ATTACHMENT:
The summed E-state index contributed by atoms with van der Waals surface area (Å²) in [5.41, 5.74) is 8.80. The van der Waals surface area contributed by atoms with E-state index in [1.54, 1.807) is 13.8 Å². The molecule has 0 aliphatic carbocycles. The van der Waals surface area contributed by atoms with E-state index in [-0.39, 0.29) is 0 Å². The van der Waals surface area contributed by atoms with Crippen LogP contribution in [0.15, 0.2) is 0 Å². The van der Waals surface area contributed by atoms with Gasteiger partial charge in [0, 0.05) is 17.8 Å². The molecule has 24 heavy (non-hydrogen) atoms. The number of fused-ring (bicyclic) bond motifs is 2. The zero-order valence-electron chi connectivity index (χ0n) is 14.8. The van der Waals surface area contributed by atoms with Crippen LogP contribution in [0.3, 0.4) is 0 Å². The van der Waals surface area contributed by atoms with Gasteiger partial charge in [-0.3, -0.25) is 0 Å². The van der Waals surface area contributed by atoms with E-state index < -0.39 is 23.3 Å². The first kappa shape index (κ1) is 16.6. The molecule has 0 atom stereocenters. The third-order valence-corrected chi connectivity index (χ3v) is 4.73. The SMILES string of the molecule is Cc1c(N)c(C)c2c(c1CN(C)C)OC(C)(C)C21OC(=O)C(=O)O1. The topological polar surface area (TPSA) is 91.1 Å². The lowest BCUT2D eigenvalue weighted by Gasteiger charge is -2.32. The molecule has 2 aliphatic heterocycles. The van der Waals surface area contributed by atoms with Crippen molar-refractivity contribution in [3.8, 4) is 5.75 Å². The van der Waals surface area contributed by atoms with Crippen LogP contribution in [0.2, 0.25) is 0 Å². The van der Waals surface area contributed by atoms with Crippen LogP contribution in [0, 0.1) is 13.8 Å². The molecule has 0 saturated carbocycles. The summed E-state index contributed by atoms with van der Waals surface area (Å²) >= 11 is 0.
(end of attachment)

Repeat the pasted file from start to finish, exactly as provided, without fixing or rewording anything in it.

The summed E-state index contributed by atoms with van der Waals surface area (Å²) in [5.41, 5.74) is 8.80. The van der Waals surface area contributed by atoms with E-state index in [1.54, 1.807) is 13.8 Å². The molecule has 0 aliphatic carbocycles. The van der Waals surface area contributed by atoms with E-state index in [-0.39, 0.29) is 0 Å². The van der Waals surface area contributed by atoms with Crippen LogP contribution in [0.15, 0.2) is 0 Å². The van der Waals surface area contributed by atoms with Gasteiger partial charge in [0, 0.05) is 17.8 Å². The molecule has 24 heavy (non-hydrogen) atoms. The number of fused-ring (bicyclic) bond motifs is 2. The zero-order valence-electron chi connectivity index (χ0n) is 14.8. The van der Waals surface area contributed by atoms with Crippen LogP contribution in [0.3, 0.4) is 0 Å². The van der Waals surface area contributed by atoms with Gasteiger partial charge in [-0.3, -0.25) is 0 Å². The van der Waals surface area contributed by atoms with E-state index < -0.39 is 23.3 Å². The first kappa shape index (κ1) is 16.6. The molecule has 0 atom stereocenters. The third-order valence-corrected chi connectivity index (χ3v) is 4.73. The SMILES string of the molecule is Cc1c(N)c(C)c2c(c1CN(C)C)OC(C)(C)C21OC(=O)C(=O)O1. The topological polar surface area (TPSA) is 91.1 Å². The lowest BCUT2D eigenvalue weighted by Gasteiger charge is -2.32. The molecule has 2 aliphatic heterocycles. The van der Waals surface area contributed by atoms with Crippen molar-refractivity contribution in [3.8, 4) is 5.75 Å². The van der Waals surface area contributed by atoms with Crippen LogP contribution in [0.2, 0.25) is 0 Å². The van der Waals surface area contributed by atoms with Crippen LogP contribution in [0, 0.1) is 13.8 Å². The molecule has 0 saturated carbocycles. The summed E-state index contributed by atoms with van der Waals surface area (Å²) >= 11 is 0.